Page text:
Toward the development of effective therapeutics against Alzheimer’s disease
Identification of molecular mechanism of γ-secretase modulators
Graduate School of Pharmaceutical Sciences / Faculty of Pharmaceutical Sciences
Alzheimer’s disease (AD) is the most common dementing disorder and is one of biggest problems facing aging societies. It is thought to be caused by a deposition of Amyloid-β peptide (Aβ) in the brain as senile plaques. In particular, the aggregation-prone species Aβ42 is thought to be the molecular culprit for AD. γ-Secretase is an enzyme responsible for Aβ generation. Thus, γ-secretase modulators, which specifically inhibit Aβ42 generation, have been developed as therapeutics against AD without side-effects. However, molecular mechanism whereby γ-secretase modulators regulate enzymatic activity remained unknown.
Researchers lead by Professor Taisuke Tomita, Ph.D., and graduate student Koji Takeo, Ph.D., at the Graduate School of Pharmaceutical Sciences, the University of Tokyo, identified that phenylimidazole-type γ-secretase modulators activate the proteolytic activity of γ-secretase. Moreover, they found that the compound targets to the extracellular region of presenilin, an enzymatic subunit of γ-secretase, to allosterically (indirectly bring about a change by binding to a protein) induce conformational changes at the catalytic site.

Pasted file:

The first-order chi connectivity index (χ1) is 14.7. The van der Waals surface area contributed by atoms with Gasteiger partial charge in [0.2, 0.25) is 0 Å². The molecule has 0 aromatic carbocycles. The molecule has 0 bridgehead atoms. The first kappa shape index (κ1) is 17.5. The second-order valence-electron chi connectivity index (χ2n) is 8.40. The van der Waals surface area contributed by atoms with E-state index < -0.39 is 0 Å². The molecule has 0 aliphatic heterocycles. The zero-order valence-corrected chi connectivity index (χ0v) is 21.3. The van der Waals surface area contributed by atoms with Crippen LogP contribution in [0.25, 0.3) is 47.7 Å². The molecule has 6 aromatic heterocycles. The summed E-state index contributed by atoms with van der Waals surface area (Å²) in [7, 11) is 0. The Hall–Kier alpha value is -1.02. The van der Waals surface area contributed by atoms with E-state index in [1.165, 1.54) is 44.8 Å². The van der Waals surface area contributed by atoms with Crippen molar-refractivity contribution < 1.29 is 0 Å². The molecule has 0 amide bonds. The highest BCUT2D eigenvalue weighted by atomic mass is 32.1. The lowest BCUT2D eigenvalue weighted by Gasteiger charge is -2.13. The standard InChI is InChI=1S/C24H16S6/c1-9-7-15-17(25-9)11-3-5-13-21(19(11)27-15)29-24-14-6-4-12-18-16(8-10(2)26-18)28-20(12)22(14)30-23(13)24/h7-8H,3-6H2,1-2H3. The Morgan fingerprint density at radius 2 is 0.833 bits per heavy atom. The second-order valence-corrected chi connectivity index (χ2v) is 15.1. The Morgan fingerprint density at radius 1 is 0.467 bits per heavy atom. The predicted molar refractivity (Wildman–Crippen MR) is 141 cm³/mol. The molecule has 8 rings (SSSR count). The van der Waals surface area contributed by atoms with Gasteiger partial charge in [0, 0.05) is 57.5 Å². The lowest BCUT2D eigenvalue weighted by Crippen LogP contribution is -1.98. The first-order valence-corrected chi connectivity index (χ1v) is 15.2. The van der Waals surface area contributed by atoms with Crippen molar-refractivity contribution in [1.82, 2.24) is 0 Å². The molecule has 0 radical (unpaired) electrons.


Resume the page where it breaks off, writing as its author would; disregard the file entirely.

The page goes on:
This is the first report to identify the molecular mechanism and binding site of the phenylimidazole-type γ-secretase modulator. These findings would lead to the rational design of γ-secretase modulators with better potency based on the structure and function of the molecule, and its interaction with the target, and the discovery of effective therapeutics against AD.
Takeo K, Tanimura S, Shinoda T, Osawa S, Zahariev IK, Takegami N, Ishizuka-Katsura Y, Shinya N, Takagi-Niidome S, Tominaga A, et al.,
“Allosteric regulation of γ-secretase activity by a phenylimidazole-type γ-secretase modulator”,
Proceedings of the National Academy of Sciences Online Edition: 2014/7/9 (Japan time), doi: 10.1073/pnas.1402171111.